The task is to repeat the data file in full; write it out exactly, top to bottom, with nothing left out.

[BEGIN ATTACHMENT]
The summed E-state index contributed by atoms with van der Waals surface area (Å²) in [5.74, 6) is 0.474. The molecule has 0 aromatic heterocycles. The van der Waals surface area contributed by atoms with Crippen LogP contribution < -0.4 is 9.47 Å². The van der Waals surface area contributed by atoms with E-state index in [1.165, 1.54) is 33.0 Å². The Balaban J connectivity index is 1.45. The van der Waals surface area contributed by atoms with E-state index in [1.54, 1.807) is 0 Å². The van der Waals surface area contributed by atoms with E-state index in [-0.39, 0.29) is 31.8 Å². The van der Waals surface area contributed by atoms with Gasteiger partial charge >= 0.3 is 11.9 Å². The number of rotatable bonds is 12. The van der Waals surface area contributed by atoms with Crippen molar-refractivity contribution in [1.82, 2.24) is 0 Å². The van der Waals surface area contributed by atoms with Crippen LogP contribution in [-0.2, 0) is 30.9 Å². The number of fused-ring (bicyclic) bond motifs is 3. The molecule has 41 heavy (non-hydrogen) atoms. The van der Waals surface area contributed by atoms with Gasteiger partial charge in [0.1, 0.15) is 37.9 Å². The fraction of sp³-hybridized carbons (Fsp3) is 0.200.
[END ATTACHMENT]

The summed E-state index contributed by atoms with van der Waals surface area (Å²) in [5.74, 6) is 0.474. The molecule has 0 aromatic heterocycles. The van der Waals surface area contributed by atoms with Crippen LogP contribution < -0.4 is 9.47 Å². The van der Waals surface area contributed by atoms with E-state index in [1.165, 1.54) is 33.0 Å². The Balaban J connectivity index is 1.45. The van der Waals surface area contributed by atoms with E-state index in [1.54, 1.807) is 0 Å². The van der Waals surface area contributed by atoms with E-state index in [-0.39, 0.29) is 31.8 Å². The van der Waals surface area contributed by atoms with Gasteiger partial charge >= 0.3 is 11.9 Å². The number of rotatable bonds is 12. The van der Waals surface area contributed by atoms with Crippen molar-refractivity contribution in [1.82, 2.24) is 0 Å². The van der Waals surface area contributed by atoms with Crippen LogP contribution in [-0.2, 0) is 30.9 Å². The number of fused-ring (bicyclic) bond motifs is 3. The molecule has 41 heavy (non-hydrogen) atoms. The van der Waals surface area contributed by atoms with Gasteiger partial charge in [0.1, 0.15) is 37.9 Å². The fraction of sp³-hybridized carbons (Fsp3) is 0.200.